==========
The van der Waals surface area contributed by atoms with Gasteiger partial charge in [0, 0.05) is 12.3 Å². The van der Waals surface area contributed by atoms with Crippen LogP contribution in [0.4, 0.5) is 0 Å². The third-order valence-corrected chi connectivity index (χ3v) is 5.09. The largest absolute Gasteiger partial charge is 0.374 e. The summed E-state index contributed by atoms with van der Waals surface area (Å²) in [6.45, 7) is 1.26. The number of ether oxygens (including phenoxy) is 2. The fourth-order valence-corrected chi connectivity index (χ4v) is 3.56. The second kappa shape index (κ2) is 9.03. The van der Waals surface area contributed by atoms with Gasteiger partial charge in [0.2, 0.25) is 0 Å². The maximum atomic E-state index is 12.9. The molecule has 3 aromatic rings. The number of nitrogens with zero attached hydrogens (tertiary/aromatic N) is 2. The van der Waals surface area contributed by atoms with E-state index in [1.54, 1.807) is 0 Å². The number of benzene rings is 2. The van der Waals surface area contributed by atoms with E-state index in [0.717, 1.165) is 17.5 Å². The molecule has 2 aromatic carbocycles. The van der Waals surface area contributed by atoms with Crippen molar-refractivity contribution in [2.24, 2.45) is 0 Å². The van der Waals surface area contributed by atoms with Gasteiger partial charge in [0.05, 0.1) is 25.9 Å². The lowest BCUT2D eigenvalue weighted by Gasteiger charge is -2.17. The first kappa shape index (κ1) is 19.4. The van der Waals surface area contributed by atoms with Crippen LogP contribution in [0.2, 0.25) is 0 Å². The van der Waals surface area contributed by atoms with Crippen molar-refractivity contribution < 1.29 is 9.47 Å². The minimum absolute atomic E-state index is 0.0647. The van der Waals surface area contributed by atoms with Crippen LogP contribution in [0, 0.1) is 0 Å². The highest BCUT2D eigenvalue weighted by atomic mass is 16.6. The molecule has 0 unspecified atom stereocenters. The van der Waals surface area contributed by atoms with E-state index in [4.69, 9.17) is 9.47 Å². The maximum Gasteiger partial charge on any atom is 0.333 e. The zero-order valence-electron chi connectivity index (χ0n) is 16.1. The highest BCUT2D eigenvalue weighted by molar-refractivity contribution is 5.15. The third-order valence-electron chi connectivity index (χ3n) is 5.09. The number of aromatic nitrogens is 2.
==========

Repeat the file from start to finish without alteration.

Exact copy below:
The van der Waals surface area contributed by atoms with Gasteiger partial charge in [0, 0.05) is 12.3 Å². The van der Waals surface area contributed by atoms with Crippen LogP contribution in [0.4, 0.5) is 0 Å². The third-order valence-corrected chi connectivity index (χ3v) is 5.09. The largest absolute Gasteiger partial charge is 0.374 e. The summed E-state index contributed by atoms with van der Waals surface area (Å²) in [6.45, 7) is 1.26. The number of ether oxygens (including phenoxy) is 2. The fourth-order valence-corrected chi connectivity index (χ4v) is 3.56. The second kappa shape index (κ2) is 9.03. The van der Waals surface area contributed by atoms with Gasteiger partial charge in [0.2, 0.25) is 0 Å². The maximum atomic E-state index is 12.9. The molecule has 3 aromatic rings. The number of nitrogens with zero attached hydrogens (tertiary/aromatic N) is 2. The van der Waals surface area contributed by atoms with E-state index in [1.54, 1.807) is 0 Å². The number of benzene rings is 2. The van der Waals surface area contributed by atoms with E-state index in [0.717, 1.165) is 17.5 Å². The molecule has 2 aromatic carbocycles. The van der Waals surface area contributed by atoms with Crippen molar-refractivity contribution in [2.24, 2.45) is 0 Å². The van der Waals surface area contributed by atoms with Gasteiger partial charge in [0.05, 0.1) is 25.9 Å². The lowest BCUT2D eigenvalue weighted by Gasteiger charge is -2.17. The first kappa shape index (κ1) is 19.4. The van der Waals surface area contributed by atoms with Crippen LogP contribution in [0.2, 0.25) is 0 Å². The van der Waals surface area contributed by atoms with Crippen molar-refractivity contribution < 1.29 is 9.47 Å². The minimum absolute atomic E-state index is 0.0647. The van der Waals surface area contributed by atoms with Crippen LogP contribution in [0, 0.1) is 0 Å². The highest BCUT2D eigenvalue weighted by atomic mass is 16.6. The molecule has 0 unspecified atom stereocenters. The van der Waals surface area contributed by atoms with E-state index in [4.69, 9.17) is 9.47 Å². The maximum Gasteiger partial charge on any atom is 0.333 e. The zero-order valence-electron chi connectivity index (χ0n) is 16.1. The highest BCUT2D eigenvalue weighted by molar-refractivity contribution is 5.15. The third-order valence-electron chi connectivity index (χ3n) is 5.09. The number of aromatic nitrogens is 2.